Podcast Review: Mind Podcast Episodes 18 and 19

The podcasts reviewed here are the 18th and 19th episodes in the series of Mind Podcast by Arjen ter Hoeve. In the 18th episode in the series (available here) Hoeve talks about classical conditioning. He takes the audience through the process of classical conditioning explaining terms such as the conditioned stimulus and response, extinction and stimulus generalisation. He gives examples to illustrate these concepts. As I was listening I thought it was interesting to think about the possible clinical significance of this material. The application in treatment of phobic disorders is well established. Similarly there is experimental evidence for a possible role of classical conditioning in depression although many other explanatory models are also used.  Expanding upon this it could be speculated that perhaps nidotherapy may be a useful approach for certain disorders if in the process it involves a minimisation of exposure to conditioned stimuli or objects which are associated with stimulus generalisation.

In the 19th episode (available here), Hoeve looks at operant conditioning and modelling. Operant conditioning involves a modification in behaviour with the stimulus following this behaviour. This is in contrast with the classical conditioning discussed in the previous podcast where the stimulus occurs prior to the behaviour. There are various methods for delivering the stimulus as well as a number of observed phenomenon such as extinction that occur. There is a short musical interlude and Hoeve also introduces a section about influential figures in psychology. He then covers modelling or observational learning giving his own examples from the cinema and then commenting on wider culture(s). Hoeve has more relaxing music in the background and provides the listener with further interesting material with both of these episodes providing a broad overview of three well characterised forms of learning.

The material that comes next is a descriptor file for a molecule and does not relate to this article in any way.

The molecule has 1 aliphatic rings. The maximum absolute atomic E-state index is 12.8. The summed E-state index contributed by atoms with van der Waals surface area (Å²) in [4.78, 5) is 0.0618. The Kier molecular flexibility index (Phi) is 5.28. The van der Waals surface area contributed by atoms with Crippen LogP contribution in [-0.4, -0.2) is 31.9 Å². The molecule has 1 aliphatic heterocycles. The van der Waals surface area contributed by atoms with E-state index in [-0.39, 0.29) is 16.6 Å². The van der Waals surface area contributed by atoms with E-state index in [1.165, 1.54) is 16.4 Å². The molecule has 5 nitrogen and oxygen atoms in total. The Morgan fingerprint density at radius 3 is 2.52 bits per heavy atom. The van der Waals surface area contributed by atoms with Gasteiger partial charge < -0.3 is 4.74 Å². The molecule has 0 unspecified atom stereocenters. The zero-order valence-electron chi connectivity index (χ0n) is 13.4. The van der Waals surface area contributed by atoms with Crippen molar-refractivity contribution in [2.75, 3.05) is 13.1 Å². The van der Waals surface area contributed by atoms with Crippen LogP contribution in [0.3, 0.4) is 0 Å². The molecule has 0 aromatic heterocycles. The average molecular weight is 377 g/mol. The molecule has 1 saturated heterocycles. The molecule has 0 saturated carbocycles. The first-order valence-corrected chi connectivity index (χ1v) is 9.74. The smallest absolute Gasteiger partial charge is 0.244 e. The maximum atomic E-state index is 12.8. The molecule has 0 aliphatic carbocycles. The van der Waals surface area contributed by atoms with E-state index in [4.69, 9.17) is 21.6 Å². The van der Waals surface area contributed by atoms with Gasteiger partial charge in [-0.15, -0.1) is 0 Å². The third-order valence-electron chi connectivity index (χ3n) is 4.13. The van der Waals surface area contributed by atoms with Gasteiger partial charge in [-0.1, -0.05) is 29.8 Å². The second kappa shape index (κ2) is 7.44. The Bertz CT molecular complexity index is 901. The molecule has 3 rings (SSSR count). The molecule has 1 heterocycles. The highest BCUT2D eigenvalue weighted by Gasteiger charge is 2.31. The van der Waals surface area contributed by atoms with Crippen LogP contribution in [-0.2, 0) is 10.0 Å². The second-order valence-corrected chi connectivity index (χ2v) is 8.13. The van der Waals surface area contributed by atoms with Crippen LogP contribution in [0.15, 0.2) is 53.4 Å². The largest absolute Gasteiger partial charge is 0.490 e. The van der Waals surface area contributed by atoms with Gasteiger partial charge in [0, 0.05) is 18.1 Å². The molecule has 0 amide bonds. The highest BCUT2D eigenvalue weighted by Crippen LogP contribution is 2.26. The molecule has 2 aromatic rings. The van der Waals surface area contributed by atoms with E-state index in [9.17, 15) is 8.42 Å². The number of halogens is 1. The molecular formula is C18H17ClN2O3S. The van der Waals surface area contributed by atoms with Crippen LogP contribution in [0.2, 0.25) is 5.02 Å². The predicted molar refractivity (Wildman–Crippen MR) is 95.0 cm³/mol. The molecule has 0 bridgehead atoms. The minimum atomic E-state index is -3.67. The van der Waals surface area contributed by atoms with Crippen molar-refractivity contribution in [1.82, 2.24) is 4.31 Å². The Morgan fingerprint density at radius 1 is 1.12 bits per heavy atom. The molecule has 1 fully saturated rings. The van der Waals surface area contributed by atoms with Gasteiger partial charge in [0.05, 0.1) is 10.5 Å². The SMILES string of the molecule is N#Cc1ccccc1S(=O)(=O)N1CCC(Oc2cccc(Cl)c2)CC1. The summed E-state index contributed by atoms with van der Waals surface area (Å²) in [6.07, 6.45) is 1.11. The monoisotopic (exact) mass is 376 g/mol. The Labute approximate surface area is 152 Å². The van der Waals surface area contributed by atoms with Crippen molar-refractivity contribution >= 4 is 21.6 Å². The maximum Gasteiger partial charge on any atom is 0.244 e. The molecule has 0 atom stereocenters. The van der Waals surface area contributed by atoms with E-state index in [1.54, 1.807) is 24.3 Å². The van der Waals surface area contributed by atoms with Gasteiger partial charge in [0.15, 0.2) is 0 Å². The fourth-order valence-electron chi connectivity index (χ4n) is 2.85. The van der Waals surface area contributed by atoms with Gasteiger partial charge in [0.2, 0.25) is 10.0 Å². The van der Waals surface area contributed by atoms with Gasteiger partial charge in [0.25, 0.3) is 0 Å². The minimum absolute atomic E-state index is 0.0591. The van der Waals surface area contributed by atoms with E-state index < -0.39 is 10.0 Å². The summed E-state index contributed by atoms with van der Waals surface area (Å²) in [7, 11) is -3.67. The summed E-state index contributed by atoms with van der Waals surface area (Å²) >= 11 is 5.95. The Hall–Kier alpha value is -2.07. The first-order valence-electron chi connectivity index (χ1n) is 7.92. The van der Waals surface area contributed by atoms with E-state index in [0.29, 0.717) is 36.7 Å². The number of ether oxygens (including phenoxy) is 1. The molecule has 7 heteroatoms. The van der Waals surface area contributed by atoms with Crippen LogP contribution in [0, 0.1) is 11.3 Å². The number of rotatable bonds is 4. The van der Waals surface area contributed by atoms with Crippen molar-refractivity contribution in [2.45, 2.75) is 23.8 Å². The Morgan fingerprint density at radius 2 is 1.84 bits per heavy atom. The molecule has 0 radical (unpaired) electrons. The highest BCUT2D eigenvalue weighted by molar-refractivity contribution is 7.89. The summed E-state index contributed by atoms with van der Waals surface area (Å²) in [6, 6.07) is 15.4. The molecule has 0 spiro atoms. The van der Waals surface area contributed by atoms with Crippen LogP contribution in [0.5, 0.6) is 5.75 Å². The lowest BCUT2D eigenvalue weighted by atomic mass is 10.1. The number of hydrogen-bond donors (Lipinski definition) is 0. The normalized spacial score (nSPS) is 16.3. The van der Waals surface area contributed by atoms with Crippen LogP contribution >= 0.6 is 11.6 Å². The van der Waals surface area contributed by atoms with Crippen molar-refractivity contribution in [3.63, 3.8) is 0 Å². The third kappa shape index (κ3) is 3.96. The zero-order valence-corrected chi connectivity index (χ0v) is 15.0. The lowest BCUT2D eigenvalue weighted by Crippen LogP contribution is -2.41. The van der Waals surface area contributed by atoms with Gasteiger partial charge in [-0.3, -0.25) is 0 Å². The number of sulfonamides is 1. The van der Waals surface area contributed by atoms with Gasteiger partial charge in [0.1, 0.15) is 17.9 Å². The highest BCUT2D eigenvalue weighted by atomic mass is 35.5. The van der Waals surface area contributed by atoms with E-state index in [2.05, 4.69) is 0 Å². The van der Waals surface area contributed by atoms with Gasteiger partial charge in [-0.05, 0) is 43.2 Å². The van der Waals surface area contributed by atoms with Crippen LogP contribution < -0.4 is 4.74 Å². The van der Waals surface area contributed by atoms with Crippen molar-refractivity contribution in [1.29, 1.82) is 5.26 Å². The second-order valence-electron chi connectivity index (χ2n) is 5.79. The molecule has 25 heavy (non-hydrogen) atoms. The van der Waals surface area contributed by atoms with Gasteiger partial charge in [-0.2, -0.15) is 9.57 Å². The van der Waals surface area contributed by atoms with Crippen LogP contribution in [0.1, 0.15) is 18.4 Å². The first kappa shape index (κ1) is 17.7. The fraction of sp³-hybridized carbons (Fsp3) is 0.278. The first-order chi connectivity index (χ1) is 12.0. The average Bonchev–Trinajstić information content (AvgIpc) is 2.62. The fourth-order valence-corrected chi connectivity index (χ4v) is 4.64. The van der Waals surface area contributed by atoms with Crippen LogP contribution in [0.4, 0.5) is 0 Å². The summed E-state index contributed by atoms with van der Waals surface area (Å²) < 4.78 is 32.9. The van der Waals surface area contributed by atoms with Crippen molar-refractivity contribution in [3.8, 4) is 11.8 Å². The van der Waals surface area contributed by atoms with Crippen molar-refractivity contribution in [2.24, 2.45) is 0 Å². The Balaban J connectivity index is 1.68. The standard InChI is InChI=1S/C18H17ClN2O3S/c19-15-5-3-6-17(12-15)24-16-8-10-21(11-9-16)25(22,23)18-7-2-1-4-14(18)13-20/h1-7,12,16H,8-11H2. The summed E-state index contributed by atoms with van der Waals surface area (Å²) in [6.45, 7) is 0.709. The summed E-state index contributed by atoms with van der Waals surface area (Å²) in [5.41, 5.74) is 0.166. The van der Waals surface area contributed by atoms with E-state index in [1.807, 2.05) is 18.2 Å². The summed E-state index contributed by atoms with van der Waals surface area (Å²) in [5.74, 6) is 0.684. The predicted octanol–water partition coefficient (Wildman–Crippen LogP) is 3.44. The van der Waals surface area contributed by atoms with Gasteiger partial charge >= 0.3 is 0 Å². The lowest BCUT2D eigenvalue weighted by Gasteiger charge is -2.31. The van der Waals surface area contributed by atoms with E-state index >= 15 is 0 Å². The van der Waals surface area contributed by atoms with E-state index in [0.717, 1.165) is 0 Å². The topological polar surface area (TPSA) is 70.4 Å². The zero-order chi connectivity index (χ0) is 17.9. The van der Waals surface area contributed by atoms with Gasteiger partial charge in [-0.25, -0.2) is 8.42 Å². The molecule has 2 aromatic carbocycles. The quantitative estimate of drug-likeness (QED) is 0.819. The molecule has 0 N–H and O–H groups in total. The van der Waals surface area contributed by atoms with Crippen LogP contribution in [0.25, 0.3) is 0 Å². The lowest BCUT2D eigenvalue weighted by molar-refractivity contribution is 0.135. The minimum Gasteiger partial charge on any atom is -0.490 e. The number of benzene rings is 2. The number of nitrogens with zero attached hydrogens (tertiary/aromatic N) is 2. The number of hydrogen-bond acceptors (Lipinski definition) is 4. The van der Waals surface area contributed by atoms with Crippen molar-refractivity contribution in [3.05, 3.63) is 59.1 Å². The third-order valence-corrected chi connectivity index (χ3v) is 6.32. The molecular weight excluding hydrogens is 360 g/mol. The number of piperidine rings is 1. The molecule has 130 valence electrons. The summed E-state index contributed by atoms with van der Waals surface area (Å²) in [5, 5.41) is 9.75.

You can follow ‘The Amazing World of Psychiatry’ Twitter by clicking on this link


You can listen to this post on Odiogo by clicking on this link (there may be a small delay between publishing of the blog article and the availability of the podcast).

TAWOP Channel

You can follow the TAWOP Channel on YouTube by clicking on this link


If you have any comments, you can leave them below or alternatively e-mail justinmarley17@yahoo.co.uk


The comments made here represent the opinions of the author and do not represent the profession or any body/organisation. The comments made here are not meant as a source of medical advice and those seeking medical advice are advised to consult with their own doctor. The author is not responsible for the contents of any external sites that are linked to in this blog.


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